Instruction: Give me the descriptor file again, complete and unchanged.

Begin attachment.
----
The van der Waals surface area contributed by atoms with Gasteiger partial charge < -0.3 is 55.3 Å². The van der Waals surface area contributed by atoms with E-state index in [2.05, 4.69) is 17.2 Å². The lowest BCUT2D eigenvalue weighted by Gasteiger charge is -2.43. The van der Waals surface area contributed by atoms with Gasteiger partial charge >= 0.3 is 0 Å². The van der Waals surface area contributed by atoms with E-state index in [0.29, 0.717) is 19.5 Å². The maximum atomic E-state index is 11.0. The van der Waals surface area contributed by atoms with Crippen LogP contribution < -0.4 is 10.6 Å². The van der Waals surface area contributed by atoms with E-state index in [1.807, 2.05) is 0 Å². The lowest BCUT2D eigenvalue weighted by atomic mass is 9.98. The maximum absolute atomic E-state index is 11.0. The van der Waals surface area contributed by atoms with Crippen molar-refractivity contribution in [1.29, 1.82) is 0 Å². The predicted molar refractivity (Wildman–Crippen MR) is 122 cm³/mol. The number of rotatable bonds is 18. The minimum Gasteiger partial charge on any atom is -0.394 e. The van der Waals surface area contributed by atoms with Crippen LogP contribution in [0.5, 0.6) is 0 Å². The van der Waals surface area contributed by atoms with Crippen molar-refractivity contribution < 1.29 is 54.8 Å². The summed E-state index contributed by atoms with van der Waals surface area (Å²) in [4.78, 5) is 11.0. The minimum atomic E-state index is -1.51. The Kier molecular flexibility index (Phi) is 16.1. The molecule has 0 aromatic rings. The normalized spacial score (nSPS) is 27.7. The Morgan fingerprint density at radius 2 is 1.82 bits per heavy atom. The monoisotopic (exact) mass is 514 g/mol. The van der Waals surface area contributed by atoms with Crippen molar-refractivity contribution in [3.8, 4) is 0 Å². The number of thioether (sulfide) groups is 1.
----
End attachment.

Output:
The van der Waals surface area contributed by atoms with Gasteiger partial charge < -0.3 is 55.3 Å². The van der Waals surface area contributed by atoms with E-state index in [2.05, 4.69) is 17.2 Å². The lowest BCUT2D eigenvalue weighted by Gasteiger charge is -2.43. The van der Waals surface area contributed by atoms with Gasteiger partial charge >= 0.3 is 0 Å². The van der Waals surface area contributed by atoms with E-state index in [0.29, 0.717) is 19.5 Å². The maximum atomic E-state index is 11.0. The van der Waals surface area contributed by atoms with Crippen LogP contribution < -0.4 is 10.6 Å². The van der Waals surface area contributed by atoms with E-state index in [1.807, 2.05) is 0 Å². The lowest BCUT2D eigenvalue weighted by atomic mass is 9.98. The maximum absolute atomic E-state index is 11.0. The van der Waals surface area contributed by atoms with Crippen molar-refractivity contribution in [1.29, 1.82) is 0 Å². The predicted molar refractivity (Wildman–Crippen MR) is 122 cm³/mol. The number of rotatable bonds is 18. The minimum Gasteiger partial charge on any atom is -0.394 e. The van der Waals surface area contributed by atoms with Crippen LogP contribution in [0.5, 0.6) is 0 Å². The van der Waals surface area contributed by atoms with Crippen molar-refractivity contribution < 1.29 is 54.8 Å². The summed E-state index contributed by atoms with van der Waals surface area (Å²) in [4.78, 5) is 11.0. The minimum atomic E-state index is -1.51. The Kier molecular flexibility index (Phi) is 16.1. The molecule has 0 aromatic rings. The normalized spacial score (nSPS) is 27.7. The Morgan fingerprint density at radius 2 is 1.82 bits per heavy atom. The monoisotopic (exact) mass is 514 g/mol. The van der Waals surface area contributed by atoms with Crippen molar-refractivity contribution in [3.8, 4) is 0 Å². The number of thioether (sulfide) groups is 1.